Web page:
Analyzing the neutron-induced fission tracks on certain objects found in Hiroshima enables scientists to calibrate the nuclear fluence. Geologist Robert L. Fleischer (Union College in New York), S. Fujita (Radiation Effects Research Institute in Japan), and M. Hoshi (Research Institute for Nuclear Medicine and Biology in Japan) have published their findings on a glass button found near ground zero in Hiroshima in the Health Physics Society Journal.

More recently, Union College geology student Jonathan MacDonald joined the team to determine the track density of fission tracks in porcelain fragments that were also found near ground zero. This study complements the previous work.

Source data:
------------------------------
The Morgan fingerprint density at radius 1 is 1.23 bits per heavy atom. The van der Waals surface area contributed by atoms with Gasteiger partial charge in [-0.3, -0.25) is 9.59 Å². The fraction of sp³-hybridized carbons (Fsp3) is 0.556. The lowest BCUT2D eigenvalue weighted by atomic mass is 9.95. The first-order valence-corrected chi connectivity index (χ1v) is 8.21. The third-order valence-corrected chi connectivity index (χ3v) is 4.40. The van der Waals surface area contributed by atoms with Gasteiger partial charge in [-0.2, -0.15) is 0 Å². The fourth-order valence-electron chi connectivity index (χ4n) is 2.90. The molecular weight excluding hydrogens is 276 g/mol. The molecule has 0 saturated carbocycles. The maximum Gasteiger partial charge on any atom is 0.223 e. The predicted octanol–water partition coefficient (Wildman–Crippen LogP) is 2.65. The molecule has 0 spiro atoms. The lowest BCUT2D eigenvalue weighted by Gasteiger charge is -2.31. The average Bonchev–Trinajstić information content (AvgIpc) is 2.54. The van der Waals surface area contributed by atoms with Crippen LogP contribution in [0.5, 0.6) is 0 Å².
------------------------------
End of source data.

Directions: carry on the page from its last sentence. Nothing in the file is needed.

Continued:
“At face value, these results are fluence values from a specific bomb event that will hopefully never be used again. These fission events occurred when thermal neutrons from the bomb caused fission in the normal trace amounts of uranium in the material,” MacDonald explained. “We determined the track density on the exterior glaze (glass), on the outside of one porcelain fragment and in a cross section of the glaze in another.”

While the value of the one sample nearly matches the previous estimates, the other one is 2 to 2.5 times higher. MacDonald will report the new values at the Geological Society of America’s North Eastern Section Meeting on March 25.

“If correct, the latter value may be important for regulation of human exposures in the U.S., because many of the current regulations are based on theoretical calculated values,” MacDonald said. “If this latter dose is correct—being higher than what is currently assumed—then the current standards should be less restrictive.”


Story Source: